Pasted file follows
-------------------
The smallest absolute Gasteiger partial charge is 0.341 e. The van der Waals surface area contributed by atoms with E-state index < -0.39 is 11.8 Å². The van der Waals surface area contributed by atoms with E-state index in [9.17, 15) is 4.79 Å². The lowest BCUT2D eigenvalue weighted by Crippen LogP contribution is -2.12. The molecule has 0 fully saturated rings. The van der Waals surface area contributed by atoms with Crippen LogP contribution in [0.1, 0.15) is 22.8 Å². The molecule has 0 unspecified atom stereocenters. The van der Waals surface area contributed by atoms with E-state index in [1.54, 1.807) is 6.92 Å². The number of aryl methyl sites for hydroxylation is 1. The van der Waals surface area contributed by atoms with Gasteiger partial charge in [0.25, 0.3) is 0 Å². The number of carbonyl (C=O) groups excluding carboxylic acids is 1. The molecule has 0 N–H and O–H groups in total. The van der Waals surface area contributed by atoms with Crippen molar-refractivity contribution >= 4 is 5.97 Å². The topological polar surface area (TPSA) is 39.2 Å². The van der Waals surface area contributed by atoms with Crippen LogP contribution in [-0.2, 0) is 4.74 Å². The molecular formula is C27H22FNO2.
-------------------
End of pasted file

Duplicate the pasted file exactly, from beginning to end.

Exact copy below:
The smallest absolute Gasteiger partial charge is 0.341 e. The van der Waals surface area contributed by atoms with E-state index < -0.39 is 11.8 Å². The van der Waals surface area contributed by atoms with E-state index in [9.17, 15) is 4.79 Å². The lowest BCUT2D eigenvalue weighted by Crippen LogP contribution is -2.12. The molecule has 0 fully saturated rings. The van der Waals surface area contributed by atoms with Crippen LogP contribution in [0.1, 0.15) is 22.8 Å². The molecule has 0 unspecified atom stereocenters. The van der Waals surface area contributed by atoms with E-state index in [1.54, 1.807) is 6.92 Å². The number of aryl methyl sites for hydroxylation is 1. The van der Waals surface area contributed by atoms with Gasteiger partial charge in [0.25, 0.3) is 0 Å². The number of carbonyl (C=O) groups excluding carboxylic acids is 1. The molecule has 0 N–H and O–H groups in total. The van der Waals surface area contributed by atoms with Crippen molar-refractivity contribution >= 4 is 5.97 Å². The topological polar surface area (TPSA) is 39.2 Å². The van der Waals surface area contributed by atoms with Crippen LogP contribution in [-0.2, 0) is 4.74 Å². The molecular formula is C27H22FNO2.